Death in the forest increases fire risk
Trees dying from disease, insect infestations and a lack of water have begun to add to the already-critical fire danger in northeastern California’s national forests.
In an in-house report circulated this week, a U.S. Forest Service team said increased tree mortality has been seen all over the region, with high pockets of death in the Foresthill area and along Interstate 80 from Cisco Grove to Truckee on the Tahoe National Forest.
“We are not in a Southern California situation, but we are seeing the pockets quite a bit in Placer County,” said Tahoe Forest spokeswoman Ann Westling. “It’s heavier in some areas than others and seems to be in a variety of species.”
“I-80 is ugly,” said Sheri Smith, an entomologist in the Forest Service’s northeastern California Shared Services Area and one of the report’s contributors.
“We’ll fly aerial surveys and in another month have more information (for the Tahoe, Plumas, Lassen and Modoc national forests).”
The report stated, “land managers should expect a continued increase in mortality levels for the remainder of 2004 and 2005. … Expectations are that the amount of mortality detected in the upcoming 2004 aerial surveys will double or perhaps triple the level detected in 2003” for the I-80 corridor, Foresthill and Warner Mountain District of the Modoc National Forest.
Tahoe Forest officials said the best way to get ahead of the problem is thinning.
“If you can thin out trees, they are less susceptible to environmental effects,” said Steve Eubanks, supervisor of the Tahoe National Forest. “You have fewer trees competing for moisture and nutrients.”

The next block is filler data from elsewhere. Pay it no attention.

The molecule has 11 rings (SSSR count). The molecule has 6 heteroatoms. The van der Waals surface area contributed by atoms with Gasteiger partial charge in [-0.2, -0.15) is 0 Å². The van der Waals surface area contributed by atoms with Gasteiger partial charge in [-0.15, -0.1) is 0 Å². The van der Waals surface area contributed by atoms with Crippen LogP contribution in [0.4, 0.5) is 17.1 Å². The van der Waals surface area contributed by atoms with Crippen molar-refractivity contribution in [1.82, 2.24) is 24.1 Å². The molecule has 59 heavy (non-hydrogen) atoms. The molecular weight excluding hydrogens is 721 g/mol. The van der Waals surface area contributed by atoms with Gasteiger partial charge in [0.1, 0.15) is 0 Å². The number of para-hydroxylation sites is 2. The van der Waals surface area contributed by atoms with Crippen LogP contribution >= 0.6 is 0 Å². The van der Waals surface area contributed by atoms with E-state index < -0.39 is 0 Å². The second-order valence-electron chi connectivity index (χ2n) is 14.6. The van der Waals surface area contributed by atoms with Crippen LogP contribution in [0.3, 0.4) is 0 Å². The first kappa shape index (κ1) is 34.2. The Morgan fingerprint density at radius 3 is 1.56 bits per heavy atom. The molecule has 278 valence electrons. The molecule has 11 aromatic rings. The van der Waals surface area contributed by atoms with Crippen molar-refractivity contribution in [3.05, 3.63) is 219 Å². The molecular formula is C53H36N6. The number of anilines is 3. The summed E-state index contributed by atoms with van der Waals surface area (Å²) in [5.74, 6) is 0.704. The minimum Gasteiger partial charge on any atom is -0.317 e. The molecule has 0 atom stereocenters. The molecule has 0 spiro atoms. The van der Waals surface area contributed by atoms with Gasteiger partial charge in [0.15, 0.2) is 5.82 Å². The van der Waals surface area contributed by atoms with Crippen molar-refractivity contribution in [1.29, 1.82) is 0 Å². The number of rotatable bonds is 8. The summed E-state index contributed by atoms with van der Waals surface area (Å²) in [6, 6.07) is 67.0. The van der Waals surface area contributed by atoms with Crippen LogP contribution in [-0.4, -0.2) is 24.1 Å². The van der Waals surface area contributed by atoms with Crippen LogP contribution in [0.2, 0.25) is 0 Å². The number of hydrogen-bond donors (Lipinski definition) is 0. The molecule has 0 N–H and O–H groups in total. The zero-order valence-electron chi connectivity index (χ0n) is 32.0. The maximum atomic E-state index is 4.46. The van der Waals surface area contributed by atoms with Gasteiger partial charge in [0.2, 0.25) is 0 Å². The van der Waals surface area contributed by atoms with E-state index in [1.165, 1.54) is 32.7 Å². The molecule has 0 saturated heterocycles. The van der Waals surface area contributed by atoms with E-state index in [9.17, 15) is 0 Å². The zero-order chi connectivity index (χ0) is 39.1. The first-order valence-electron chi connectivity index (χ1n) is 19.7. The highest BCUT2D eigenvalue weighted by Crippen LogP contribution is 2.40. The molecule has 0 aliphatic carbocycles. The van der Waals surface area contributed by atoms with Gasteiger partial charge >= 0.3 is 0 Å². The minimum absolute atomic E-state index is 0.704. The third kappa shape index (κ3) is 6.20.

“It’s a density- and drought-induced mortality,” said Karen Jones, a forest ecologist in the Foresthill area. “We have trees riddled with insects. Thinning is the only answer.”
Jones said bugs are always in the forest waiting to attack, but healthy trees with sufficient water and nutrients can push them out when they burrow through bark.
“This year, the trees are not vigorous, and that’s not happening,” Jones said.
Beetles are attacking pine trees, and fir engravers are killing California red fir and white fir trees, Jones said.
“We’re also seeing white pine blister rust,” a disease that was introduced from Scotland in the 1930s by mistake. It is now killing undernourished sugar pine and western white pine trees.
“It usually doesn’t kill them this much,” Jones said.
Most of the area has experienced four years of below-normal precipitation, setting up the mortality conditions, the report said.
Both Jones and Westling said the conditions are much like the mortality that plagued northeastern California forests in the late ’80s and early ’90s.
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